14. I was trying to do something that my feeble memory thought worked 30 years ago in Mac/65 and not getting any joy in atasm. I'm making macros to act as wrappers to function calls in a library of routines. Then I'm conditionally assembling routines in the library, so if they are not referenced, they don't get included and waste space. I was figuring this would work.... (only important parts included) .macro mFunc ; other stuff happens jsr libFunc .endm ; Later in the main code.... mFunc ; Later.... .if .ref libFunc libFunc ; fun stuff ensues rts .endif This does not work. The .ref does not see the libFunc referenced, so it does not build libFunc. Should this work? Or am I insane? If the forward referenced label doesn't work, how about a declared value in the macro like this?... .macro mFunc DO_FUNC .= 1 ; other stuff happens jsr libFunc .endm ; Later in the main code.... mFunc ; Later.... .if .ref DO_FUNC ; and .def does not work either. libFunc ; fun stuff ensues rts .endif DO_FUNC set in the macro is also not seen. neither .ref or .def sees it. Next fallback plan... DO_FUNC .= 0 ; Later on.... .macro mFunc DO_FUNC .= 1 ; other stuff happens jsr libFunc .endm ; Later in the main code.... mFunc ; Later.... .if DO_FUNC>0 libFunc ; fun stuff ensues rts .endif This (annoyingly) does work. DO_FUNC defined outside the scope of a macro can have its value changed in a macro, and THAT value change is seen by the conditional assembly. Rather not have to throw in a bunch of flags in a header file separate from the library file which is included in the end of the assembly.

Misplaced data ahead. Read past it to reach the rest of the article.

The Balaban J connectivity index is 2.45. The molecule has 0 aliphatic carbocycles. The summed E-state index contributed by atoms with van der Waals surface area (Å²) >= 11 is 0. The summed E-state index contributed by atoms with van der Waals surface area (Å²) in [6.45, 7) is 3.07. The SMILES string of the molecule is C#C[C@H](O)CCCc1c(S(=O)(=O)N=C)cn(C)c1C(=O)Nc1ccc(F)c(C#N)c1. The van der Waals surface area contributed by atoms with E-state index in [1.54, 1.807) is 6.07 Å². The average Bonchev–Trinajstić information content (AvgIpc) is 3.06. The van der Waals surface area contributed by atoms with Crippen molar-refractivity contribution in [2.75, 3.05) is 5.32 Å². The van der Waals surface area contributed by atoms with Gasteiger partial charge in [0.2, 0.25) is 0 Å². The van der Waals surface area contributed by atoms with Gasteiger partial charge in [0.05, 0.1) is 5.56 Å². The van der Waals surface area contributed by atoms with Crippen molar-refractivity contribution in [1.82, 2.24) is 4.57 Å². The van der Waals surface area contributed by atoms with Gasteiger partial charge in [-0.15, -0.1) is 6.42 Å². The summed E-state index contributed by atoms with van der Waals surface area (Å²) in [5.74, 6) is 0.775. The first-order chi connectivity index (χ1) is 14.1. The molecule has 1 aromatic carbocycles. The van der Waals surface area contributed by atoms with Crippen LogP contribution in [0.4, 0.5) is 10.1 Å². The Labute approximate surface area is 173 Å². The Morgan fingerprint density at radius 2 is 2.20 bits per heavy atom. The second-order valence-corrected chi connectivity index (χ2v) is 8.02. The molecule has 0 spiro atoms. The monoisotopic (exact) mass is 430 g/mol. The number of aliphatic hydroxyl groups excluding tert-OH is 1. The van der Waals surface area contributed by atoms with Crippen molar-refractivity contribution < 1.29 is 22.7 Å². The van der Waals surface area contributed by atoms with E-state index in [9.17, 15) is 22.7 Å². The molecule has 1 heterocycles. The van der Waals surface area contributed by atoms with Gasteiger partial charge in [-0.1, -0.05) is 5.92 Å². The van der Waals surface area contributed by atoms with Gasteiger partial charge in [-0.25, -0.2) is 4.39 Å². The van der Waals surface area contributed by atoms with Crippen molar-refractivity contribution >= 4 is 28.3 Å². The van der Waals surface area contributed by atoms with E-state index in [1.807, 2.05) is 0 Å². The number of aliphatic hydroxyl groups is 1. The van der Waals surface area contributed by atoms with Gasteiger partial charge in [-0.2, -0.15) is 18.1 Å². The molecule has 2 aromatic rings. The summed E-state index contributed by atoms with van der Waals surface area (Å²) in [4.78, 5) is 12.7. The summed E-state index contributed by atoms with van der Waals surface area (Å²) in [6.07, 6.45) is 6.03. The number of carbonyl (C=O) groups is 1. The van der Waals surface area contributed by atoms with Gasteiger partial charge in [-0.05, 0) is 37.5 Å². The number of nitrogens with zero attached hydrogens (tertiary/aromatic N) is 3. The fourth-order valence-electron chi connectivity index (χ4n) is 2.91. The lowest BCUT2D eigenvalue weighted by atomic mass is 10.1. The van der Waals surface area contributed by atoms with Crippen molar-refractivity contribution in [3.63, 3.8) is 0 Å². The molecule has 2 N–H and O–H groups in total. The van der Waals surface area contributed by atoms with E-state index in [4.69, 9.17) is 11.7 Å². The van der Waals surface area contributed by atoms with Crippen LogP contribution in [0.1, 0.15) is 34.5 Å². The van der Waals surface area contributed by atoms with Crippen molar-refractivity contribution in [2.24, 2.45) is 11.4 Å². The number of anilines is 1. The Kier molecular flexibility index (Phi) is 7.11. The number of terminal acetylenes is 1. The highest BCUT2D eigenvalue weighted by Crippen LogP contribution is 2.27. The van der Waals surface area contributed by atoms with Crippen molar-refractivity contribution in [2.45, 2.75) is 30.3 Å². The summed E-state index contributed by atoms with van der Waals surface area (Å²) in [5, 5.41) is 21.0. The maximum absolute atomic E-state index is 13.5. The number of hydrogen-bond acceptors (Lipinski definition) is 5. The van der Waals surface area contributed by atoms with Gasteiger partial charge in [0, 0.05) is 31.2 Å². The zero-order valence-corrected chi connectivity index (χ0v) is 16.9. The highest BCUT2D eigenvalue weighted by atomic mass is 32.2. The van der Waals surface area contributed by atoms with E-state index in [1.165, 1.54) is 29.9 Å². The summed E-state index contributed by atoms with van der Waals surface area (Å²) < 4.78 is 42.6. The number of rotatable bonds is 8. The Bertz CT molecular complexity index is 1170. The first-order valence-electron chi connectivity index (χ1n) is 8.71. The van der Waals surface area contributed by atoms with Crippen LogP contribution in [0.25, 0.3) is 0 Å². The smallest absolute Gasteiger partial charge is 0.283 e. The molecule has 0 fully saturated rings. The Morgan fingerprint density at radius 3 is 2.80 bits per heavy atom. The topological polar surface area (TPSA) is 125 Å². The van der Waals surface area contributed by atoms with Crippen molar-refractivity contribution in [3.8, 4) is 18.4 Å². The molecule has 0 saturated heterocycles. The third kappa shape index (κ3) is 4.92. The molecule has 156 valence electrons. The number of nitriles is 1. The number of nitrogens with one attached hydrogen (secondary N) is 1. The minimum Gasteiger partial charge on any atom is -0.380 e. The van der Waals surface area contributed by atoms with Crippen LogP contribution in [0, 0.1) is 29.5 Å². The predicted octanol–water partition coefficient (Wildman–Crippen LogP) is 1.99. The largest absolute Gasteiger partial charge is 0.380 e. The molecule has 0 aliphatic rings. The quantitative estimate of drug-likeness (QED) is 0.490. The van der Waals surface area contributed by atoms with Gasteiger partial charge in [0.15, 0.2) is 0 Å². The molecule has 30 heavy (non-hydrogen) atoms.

15. Hello everyone I'm in the process of building a VCS based hardware clone from scratch and have a few queries; I am going to replace the 6507 with 6502 (to get full 64k addressing + hardware interrupts + phi 1 and phi2 clocks ) and adding 32k of extra ram like the super Atari project (site is down but thanks for the wayback machine http://bit.ly/2FHlAH7) But these "NEW" eBay 6502 cpus (http://ebay.to/2DzjYJC) should work, or are these new chips like 65c02 in that the silicon has been altered due to "modern manufacture reasons"? And what's the highest clock speed available on a 6502? Also can you place some asynchronous buffer sram [cy7c408 = 128byte sram fifo memory] (http://bit.ly/2HGAAlm) between the data lines on the tia and 6502/7, so that the when the TIA Is drawing the data is already in the buffer, and all the cpu needs to do is correctly send the corrects address locations relevant to data stored in the buffer? (i.e instead of cpu calculating the display every scan-line you simply write a few scan-lines of image data into the buffer before The TIA begins to draw, then just correctly address in the order of whats stored in the buffer and do program logic) Since the [cy7c408a] is dual ported with asynchronous R/W, means you can just clock the output data [DO0-DO7] bus with the 1.19MHz clock from the TIA, iirc the TIA doesn't tend to like bus speeds higher than 1.19MHz? Then this should allow one to overclock the 6502 with for simplicity of counting cycles a multiple of the [ntsc] color-burst [TIA] clock ( i.e being able to have 684 cpu cycles per scan-line {using a 6502 clocked @ 10.75MHz = ~3x the TIA clock } instead of just 76 cycles) in such cases also sacrificing [native 2600] compatibility for increased cpu speed and more time for crunching instructions. I would also assume having the TIA reading the buffer @ 1.19Mhz would present in situations a bottleneck as well (when "drawing" to the TIA)? Since you can write data faster to the buffer than its being read (if the CPU is overclocked)? Since it seems the cy7c408 operates similar to a giant shift register, once its written you have to wait until data to reach to the TIA before it you write new data?? Can you just fill the buffer with 128 bytes of scan-line/sound data for the TIA, then handle the TIA addressing, and just fill the buffer as its being emptied, and essentially have 128 bytes of "VRam" (well more like Video buffer)? Also Can NMI be used instead of RDY, so that when the tia begins a new frame, wsync simply have the TIA tell the 6502 to "Stop, Pause , Go and do Display routine and then come back here", instead of just halting the cpu? Aswell i have a few microchip and avr (atmega8515) mcu's laying around wanting to be used for something and with a both MCU's, it's instructions are pipelined so that it takes effectively 1 cycle to load and execute data or decode and execute an instruction, except iirc when changing the program counter which iirc takes 2 - 3 cycles, So you don't have wait states [i.e iirc if using a z80, thats takes 3+ cycles for most of its instructions which is why they have such high clocks]. Is it possible to use the atmega or 18f4550 as sort of display controller for the TIA having the MCU handle reads from the buffer instead, and handle writing the data to the TIA, and use the atmega8515 to emulate the RIOT? Is it possible to emulate the Riot but with 256 bytes of ram? iirc RIOT ram is in page 0 so is faster to access than the 32k of extra ram? Plus is it possible, using A12 and A15 with a 74hc138 and a logic gate or two as a way to partially decode address to swap between cartridge space and 32k ram, so one can simply keep some compatibility, simply if A12 is high and A15 low then cartridge ROM is accessed, and if A15 is high in any case 32k Ram is Accessed? just building it to just play 2600 games isn't really hard (it was done from 1977 to 1992 literally millions of times), and seems a little redundant to me, I just figured since you can build your own 2600 compatible hardware clone for less than $50 in parts shipped, why not beef it up for some shits and giggles like a dev kit, have 256k of rom space and 32k ram, 6502, if possible using an MCU or 2 as an "In Hardware display Kernel", as well as emulate the riot, And CO10444D. why you ask? Because i i'll have the only atari "super" VCS with full USB 2.0 support (upto 12Mbit/s if I do use the 18f4550 lol) and plus i can really push the hardware to the limit see what it can do with some actual "power" behind it